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Editorial: A new Illinois law would let judges, not finances, determine who stays in jail

Editorial: A new Illinois law would let judges, not finances, determine who stays in jail

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Illinois Gov. J.B. Pritzker on Monday signed a sweeping legislative package that will, in two years, make his state the first in the nation to abolish cash bail completely. Unlike an earlier experiment in New York State, Illinois is doing it right by concurrently expanding the discretion of judges to hold suspects — based not on their ability to pay but on their risk of flight or public danger.

It’s an approach Missouri and other states should watch closely.

The principle that criminal suspects are innocent until proven guilty is a bedrock of the American justice system, one that cash bail has always undermined. At first blush it might sound reasonable enough to require suspects to post a refundable bond to ensure they will show up for trial.

But what if the suspect is innocent and has no money for bail? Even if that person is ultimately exonerated at trial, he or she might spend weeks or months in jail for no reason other than the inability to pay to get out. That’s the exact opposite of justice. Meanwhile, a well-heeled defendant gets to await trial at home. Cash bail effectively makes poverty a jailable offense.

The idea that defendants would routinely fail to appear for trial if they aren’t required to post bail doesn’t pass the common-sense test. Failure to appear is a crime in its own right, immediately making the defendant a fugitive who would be risking more prison time. Earlier reforms in New Jersey and the District of Columbia that scaled back the use of cash bail found no significant spike in the percentage of defendants who failed to show up for their court dates.

The cash-bail system not only penalizes impoverished suspects who might be innocent, it also allows suspects who do pose a genuine risk of flight or public danger to go free just because they can pay. St. Louis saw this in 2019, when Samuel Scott, awaiting trial on domestic battery charges, was released on cash bail with the help of a well-intentioned inmate advocacy group. He then allegedly killed his wife.

As Lake County, Illinois, State’s Attorney Eric Rinehart noted in defense of the Illinois measure: “We are finally ending the injustice of dangerous people buying their freedom.” The crucial element is that the new Illinois law gives broader discretion to judges to decide whether to jail a defendant while cutting money out of the equation. This is as it should be.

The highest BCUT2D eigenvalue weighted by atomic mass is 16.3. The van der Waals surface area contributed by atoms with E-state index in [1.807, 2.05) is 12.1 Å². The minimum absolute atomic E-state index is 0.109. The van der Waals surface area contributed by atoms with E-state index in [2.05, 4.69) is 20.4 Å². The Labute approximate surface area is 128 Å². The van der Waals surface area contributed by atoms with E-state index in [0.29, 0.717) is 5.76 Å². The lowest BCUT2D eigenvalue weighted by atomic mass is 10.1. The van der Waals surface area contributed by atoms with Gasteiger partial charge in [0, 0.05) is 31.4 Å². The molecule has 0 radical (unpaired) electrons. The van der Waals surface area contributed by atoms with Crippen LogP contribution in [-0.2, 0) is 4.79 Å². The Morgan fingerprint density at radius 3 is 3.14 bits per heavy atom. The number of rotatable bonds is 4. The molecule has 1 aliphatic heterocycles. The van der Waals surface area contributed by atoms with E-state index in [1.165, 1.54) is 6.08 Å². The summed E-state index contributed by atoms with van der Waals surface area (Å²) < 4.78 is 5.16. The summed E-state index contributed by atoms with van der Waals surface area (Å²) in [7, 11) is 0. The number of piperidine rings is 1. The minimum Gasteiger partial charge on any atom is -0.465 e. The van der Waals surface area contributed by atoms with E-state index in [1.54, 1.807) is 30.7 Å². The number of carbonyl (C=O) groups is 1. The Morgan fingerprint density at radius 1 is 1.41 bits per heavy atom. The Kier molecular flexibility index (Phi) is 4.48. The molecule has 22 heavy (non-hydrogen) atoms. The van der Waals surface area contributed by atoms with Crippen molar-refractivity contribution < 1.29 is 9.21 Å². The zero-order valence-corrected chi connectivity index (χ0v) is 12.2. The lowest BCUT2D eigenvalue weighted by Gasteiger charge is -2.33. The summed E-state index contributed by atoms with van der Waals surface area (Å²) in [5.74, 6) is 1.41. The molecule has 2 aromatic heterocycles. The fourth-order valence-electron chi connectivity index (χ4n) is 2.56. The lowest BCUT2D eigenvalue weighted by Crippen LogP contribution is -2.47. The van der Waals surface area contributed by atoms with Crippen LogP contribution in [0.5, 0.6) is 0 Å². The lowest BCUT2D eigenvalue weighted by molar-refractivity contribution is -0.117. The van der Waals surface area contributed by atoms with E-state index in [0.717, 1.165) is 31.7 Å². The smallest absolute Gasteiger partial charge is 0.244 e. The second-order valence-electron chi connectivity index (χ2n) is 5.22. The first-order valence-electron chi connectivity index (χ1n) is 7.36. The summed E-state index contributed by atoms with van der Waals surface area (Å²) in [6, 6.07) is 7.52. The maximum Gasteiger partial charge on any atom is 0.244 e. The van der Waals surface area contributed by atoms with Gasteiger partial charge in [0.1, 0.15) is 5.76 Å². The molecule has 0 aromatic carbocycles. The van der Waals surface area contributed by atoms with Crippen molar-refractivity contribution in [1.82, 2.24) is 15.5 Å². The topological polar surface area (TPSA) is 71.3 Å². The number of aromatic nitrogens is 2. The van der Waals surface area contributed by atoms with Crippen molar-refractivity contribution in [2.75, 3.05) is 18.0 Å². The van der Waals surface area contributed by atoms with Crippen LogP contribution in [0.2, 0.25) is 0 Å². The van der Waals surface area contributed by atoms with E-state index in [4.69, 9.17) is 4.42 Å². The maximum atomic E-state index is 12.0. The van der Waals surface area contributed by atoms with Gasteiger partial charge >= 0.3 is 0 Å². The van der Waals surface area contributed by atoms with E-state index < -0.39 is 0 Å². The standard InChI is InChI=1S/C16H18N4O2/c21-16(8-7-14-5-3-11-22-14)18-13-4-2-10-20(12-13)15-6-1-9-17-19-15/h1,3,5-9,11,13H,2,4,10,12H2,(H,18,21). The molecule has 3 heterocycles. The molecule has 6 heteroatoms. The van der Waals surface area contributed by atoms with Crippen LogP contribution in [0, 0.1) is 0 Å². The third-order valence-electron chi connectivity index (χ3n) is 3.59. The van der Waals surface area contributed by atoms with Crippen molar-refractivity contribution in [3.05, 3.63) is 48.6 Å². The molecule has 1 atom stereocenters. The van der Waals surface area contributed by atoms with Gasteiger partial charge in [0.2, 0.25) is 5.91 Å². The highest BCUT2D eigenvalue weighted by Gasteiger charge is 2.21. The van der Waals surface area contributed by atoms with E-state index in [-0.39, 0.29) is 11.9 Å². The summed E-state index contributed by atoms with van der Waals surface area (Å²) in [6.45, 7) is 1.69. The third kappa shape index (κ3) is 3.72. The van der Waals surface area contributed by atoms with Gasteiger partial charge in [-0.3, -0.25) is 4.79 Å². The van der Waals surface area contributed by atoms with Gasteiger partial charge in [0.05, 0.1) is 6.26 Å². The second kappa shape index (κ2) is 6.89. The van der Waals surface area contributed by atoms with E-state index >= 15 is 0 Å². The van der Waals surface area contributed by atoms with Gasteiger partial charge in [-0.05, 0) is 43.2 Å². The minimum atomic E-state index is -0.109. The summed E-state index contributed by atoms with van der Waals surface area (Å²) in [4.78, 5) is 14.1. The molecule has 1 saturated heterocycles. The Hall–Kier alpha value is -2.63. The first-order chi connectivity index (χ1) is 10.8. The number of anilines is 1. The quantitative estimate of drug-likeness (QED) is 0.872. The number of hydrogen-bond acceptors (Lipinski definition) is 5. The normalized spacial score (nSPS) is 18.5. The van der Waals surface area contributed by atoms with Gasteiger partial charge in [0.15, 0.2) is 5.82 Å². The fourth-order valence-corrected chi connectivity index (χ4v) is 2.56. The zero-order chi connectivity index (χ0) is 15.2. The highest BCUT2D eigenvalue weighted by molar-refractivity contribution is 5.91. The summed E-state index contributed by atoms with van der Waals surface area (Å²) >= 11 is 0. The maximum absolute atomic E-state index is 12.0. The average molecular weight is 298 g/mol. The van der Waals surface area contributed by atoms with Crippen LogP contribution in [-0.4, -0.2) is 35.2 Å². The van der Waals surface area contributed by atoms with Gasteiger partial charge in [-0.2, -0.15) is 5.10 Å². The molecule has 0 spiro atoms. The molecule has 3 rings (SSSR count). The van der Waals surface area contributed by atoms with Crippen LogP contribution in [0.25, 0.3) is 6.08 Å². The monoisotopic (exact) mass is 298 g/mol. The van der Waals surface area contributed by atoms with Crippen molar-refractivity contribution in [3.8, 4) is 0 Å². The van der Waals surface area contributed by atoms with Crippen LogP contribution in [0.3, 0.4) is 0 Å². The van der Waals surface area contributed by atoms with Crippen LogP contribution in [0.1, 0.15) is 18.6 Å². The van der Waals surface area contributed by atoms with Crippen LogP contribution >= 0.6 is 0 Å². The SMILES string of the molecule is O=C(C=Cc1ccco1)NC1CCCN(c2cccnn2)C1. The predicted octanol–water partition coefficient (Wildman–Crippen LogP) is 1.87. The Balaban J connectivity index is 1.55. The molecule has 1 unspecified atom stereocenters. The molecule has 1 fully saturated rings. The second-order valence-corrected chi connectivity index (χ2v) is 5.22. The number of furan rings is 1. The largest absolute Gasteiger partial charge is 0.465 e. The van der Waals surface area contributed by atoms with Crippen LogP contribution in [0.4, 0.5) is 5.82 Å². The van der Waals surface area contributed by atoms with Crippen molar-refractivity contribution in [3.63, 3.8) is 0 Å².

This newspaper opposes the naïve notion that it’s never appropriate to hold a suspect pending trial. But the decision should be based on relevant factors like the suspect’s likelihood of flight and the safety of the public — not the irrelevant factor of how much money the suspect happens to have.

Illinois Gov. J.B. Pritzker on Monday signed a sweeping legislative package that will, in two years, make his state the first in the nation to abolish cash bail completely. Unlike an earlier experiment in New York State, Illinois is doing it right by concurrently expanding the discretion of judges to hold suspects — based not on their ability to pay but on their risk of flight or public danger. It’s an approach Missouri and other states should watch closely.

The principle that criminal suspects are innocent until proven guilty is a bedrock of the American justice system, one that cash bail has always undermined. At first blush it might sound reasonable enough to require suspects to post a refundable bond to ensure they will show up for trial. But what if the suspect is innocent and has no money for bail? Even if that person is ultimately exonerated at trial, he or she might spend weeks or months in jail for no reason other than the inability to pay to get out. That’s the exact opposite of justice. Meanwhile, a well-heeled defendant who might be guilty as hell gets to await trial at home. Cash bail effectively makes poverty a jailable offense.

The idea that defendants would routinely fail to appear for trial if they aren’t required to post bail doesn’t pass the common-sense test. Failure to appear is a crime in its own right, immediately making the defendant a fugitive who would be risking more prison time. Earlier reforms in New Jersey and the District of Columbia that scaled back the use of cash bail found no significant spike in the percentage of defendants who failed to show up for their court dates.

The cash-bail system not only penalizes impoverished suspects who might be innocent, it also allows suspects who do pose a genuine risk of flight or public danger to go free just because they can pay. St. Louis saw this in 2019, when Samuel Scott, awaiting trial on domestic battery charges, was released on cash bail with the help of a well-intentioned inmate advocacy group. He then allegedly killed his wife. As Lake County, Illinois, State’s Attorney Eric Rinehart noted in defense of the Illinois measure: “We are finally ending the injustice of dangerous people buying their freedom.”

The crucial element is that the new Illinois law gives broader discretion to judges to decide whether to jail a defendant while cutting money out of the equation. This is as it should be.

This newspaper opposes the naïve notion that it’s never appropriate to hold a suspect pending trial. But the decision should be based on relevant factors like the suspect’s likelihood of flight and the safety of the public — not the irrelevant factor of how much money the suspect happens to have.

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